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Antonio De Torres Classical Guitar from the Estate of Rose Augustine (1866)
Antonio De Torres Classical Guitar (1866), made in Seville, natural varnish and French polish finish, black tolex hard shell case.
An outstanding sounding instrument by famed guitar maker Antonio de Torres Jurado (June 13, 1817 November 19, 1892) . Our guitar was acquired directly from the Rose Augustine Collection in 2006. Torres' contributions to the art of guitar making are considered to rival the importance of those Antonius Stradivari made to violin making. His work established the basic design and construction of the modern classical guitar. His instruments were so entirely superior to his contemporaries that his designs changed the way guitars were to be built forever, in Spain and throughout the world. Categorised by Romanillos, Torres guitars are divided into two epochs; the first epoch (FE) being the years he was active in Sevilla, from 1852-1870, and the second epoch (SE) being the years 1871-1893 he lived and worked in Almerķa.
Antonio de Torres started his career as a carpenter's apprentice during his 12th year in Vera, Spain where he lived with his family. After narrowly avoiding being drafted into the military to fight in the current dynastic war he quickly married and started a family, at least partially as a strategy for getting out of future military service. The next several years were difficult ones for Torres- he often found himself in debt and behind on his taxes. After the death of his young wife from tuberculosis, 24 year old Torres moved to Sevilla in 1845 to seek work and a fresh start. At the time Sevilla was a great cultural and artistic center with lots of opportunities for craftsmen and artisans.
While he made his first guitar before moving to Sevilla (there is some evidence that he briefly studied with renowned guitar maker Jose Pernas of Granada) he still worked mainly as a carpenter, producing the occasional guitar, for his first few years there. Only in the 1850's, on the advice of his colleague Julian Arcas, did he begin working in earnest as a professional guitar builder. The year 1852 began Torres' First Epoch. This period finds Torres investigating contemporary concepts of guitar construction. Torres realised that the soundboard was the element most important to the tonal quality of a guitar. To increase the volume of his guitars he made them not only larger, but fitted them with lighter and thinner soundboards that were arched in both directions and developed a system of fan-bracing to strengthen the top.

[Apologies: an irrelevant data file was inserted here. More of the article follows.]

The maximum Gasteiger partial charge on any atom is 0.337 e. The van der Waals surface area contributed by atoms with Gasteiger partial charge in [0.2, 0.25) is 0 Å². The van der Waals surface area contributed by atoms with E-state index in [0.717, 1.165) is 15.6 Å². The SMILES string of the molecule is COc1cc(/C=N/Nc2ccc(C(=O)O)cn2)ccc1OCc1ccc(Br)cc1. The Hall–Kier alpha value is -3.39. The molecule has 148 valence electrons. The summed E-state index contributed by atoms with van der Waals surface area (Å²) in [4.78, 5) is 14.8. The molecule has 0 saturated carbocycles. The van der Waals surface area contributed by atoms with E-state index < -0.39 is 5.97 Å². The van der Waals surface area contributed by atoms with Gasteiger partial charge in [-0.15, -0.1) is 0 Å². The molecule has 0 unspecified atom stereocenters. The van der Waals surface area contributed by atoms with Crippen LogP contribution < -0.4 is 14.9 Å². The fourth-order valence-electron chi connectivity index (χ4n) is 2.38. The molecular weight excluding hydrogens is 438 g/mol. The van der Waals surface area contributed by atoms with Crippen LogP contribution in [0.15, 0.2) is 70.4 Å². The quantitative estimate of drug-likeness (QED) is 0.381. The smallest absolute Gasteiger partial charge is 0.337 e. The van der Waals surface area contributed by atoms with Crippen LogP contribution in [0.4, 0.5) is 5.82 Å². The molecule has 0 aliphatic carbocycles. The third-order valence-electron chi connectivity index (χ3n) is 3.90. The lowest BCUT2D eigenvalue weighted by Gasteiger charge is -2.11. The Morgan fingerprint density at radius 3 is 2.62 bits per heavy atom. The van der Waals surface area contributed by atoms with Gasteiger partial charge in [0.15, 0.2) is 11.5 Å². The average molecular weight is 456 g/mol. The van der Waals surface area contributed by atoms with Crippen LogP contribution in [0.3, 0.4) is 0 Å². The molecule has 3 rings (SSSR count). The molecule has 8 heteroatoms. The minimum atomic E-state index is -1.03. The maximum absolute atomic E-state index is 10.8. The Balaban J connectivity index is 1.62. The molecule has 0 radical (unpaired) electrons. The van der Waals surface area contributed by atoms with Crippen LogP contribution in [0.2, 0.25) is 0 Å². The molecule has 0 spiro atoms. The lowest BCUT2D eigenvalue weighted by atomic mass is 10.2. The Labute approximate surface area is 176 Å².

While living in Sevilla, Torres began a relationship with Josefa Martin Rosado. Perhaps less scandalously in cosmopolitan Sevilla than in a more conservative small town, the couple had three children and lived together before marrying in 1868. Torres continued building guitars there until 1870, by which time there was a major economic depression in Spain. After 25 years as a proffesional guitar builder in Sevilla, Torres moved back to Almeria. Here he attempted to retire from guitar making and enter the more secure business of running a china shop. He continued producing instruments part-time until the death of his wife in 1883, when he began to devote more of his time to making 12 guitars a year until his death in 1892.
Antonio de Torres was a highly precise, if eccentric, craftsman. To prove his point that it was the top, and not the back and sides of the guitar that gave an instrument its sound, in 1862 he built a guitar with back and sides of papier-māché (this peice resides in the Museu de la Musica in Barcelona). Another display of his craftsmanship- rumored to be what gained him clemency from the Queen of Spain herself when he was arrested for counterfeiting coins to pay off his ubiquitous debts- was a guitar built like a 3-D puzzle that could be assembled without glue; when disassembled, all 365 peices would apparently have fit inside a modern shoe box. Rumor also has it that the punch die he forged to make his counterfeit coins is still where he put it to cover his tracks- at the bottom of the well at the family farmhouse at El Tajar. We see that Torres remains a bit of a fantastical figure - for instance, while there is no hard evidence to say so, oral tradition still maintains that at some point he was an ordained priest.
Overall length is 38 11/16 in. (98.3 cm.), 13 3/4 in. (34.9 cm.) wide at lower bout, and 3 1/2 in. (8.9 cm.) in depth at side, taken at the end block. Scale length is 25 3/4 in. (654 mm.). Width of nut is 1 15/16 in. (49 mm.). Despite some heavy repair, it remains an outstanding sounding instrument and a fine extant example of Torres' early work. It is numbered FE 22 in Romanillos. From what we understand Albert Augustine and Frank Haselbacher both worked extensively on the guitar. At one point the back was removed (unfortunately cutting through the lining in the process). Some of the back bracing was altered and the back and sides were heavily over-finished. The headstock was re-fit with turn of the (20th) century tuners - very possibly by Enrique Garcia. Excellent Condition.
Item # 3000
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